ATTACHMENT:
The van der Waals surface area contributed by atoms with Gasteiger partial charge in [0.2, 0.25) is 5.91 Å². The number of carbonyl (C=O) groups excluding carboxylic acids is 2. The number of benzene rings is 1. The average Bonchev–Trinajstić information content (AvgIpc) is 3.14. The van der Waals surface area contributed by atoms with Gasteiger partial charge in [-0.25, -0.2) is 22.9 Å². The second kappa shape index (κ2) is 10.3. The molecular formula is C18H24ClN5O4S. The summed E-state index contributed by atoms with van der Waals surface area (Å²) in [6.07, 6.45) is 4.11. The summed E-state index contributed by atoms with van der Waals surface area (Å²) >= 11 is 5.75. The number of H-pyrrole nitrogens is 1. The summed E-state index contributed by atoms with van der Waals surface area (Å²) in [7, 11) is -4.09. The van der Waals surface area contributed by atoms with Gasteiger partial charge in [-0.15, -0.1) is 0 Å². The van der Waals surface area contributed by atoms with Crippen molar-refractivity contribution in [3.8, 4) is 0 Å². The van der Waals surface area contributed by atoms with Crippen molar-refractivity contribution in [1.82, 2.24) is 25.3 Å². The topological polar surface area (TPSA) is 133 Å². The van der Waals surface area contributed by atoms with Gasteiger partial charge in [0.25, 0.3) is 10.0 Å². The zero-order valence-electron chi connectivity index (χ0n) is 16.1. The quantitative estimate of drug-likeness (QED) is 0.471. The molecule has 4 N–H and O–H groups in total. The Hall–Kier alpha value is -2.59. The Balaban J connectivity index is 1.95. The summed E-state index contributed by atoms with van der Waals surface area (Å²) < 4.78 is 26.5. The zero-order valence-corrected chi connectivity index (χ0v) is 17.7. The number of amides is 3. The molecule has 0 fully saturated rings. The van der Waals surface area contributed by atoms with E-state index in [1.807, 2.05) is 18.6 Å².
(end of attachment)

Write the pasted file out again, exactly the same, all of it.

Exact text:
The van der Waals surface area contributed by atoms with Gasteiger partial charge in [0.2, 0.25) is 5.91 Å². The number of carbonyl (C=O) groups excluding carboxylic acids is 2. The number of benzene rings is 1. The average Bonchev–Trinajstić information content (AvgIpc) is 3.14. The van der Waals surface area contributed by atoms with Gasteiger partial charge in [-0.25, -0.2) is 22.9 Å². The second kappa shape index (κ2) is 10.3. The molecular formula is C18H24ClN5O4S. The summed E-state index contributed by atoms with van der Waals surface area (Å²) in [6.07, 6.45) is 4.11. The summed E-state index contributed by atoms with van der Waals surface area (Å²) >= 11 is 5.75. The number of H-pyrrole nitrogens is 1. The summed E-state index contributed by atoms with van der Waals surface area (Å²) in [7, 11) is -4.09. The van der Waals surface area contributed by atoms with Gasteiger partial charge in [-0.15, -0.1) is 0 Å². The van der Waals surface area contributed by atoms with Crippen molar-refractivity contribution in [3.8, 4) is 0 Å². The van der Waals surface area contributed by atoms with Crippen molar-refractivity contribution in [1.82, 2.24) is 25.3 Å². The topological polar surface area (TPSA) is 133 Å². The van der Waals surface area contributed by atoms with Gasteiger partial charge in [0.25, 0.3) is 10.0 Å². The zero-order valence-electron chi connectivity index (χ0n) is 16.1. The quantitative estimate of drug-likeness (QED) is 0.471. The molecule has 4 N–H and O–H groups in total. The Hall–Kier alpha value is -2.59. The Balaban J connectivity index is 1.95. The summed E-state index contributed by atoms with van der Waals surface area (Å²) < 4.78 is 26.5. The zero-order valence-corrected chi connectivity index (χ0v) is 17.7. The number of amides is 3. The molecule has 0 fully saturated rings. The van der Waals surface area contributed by atoms with E-state index in [1.807, 2.05) is 18.6 Å².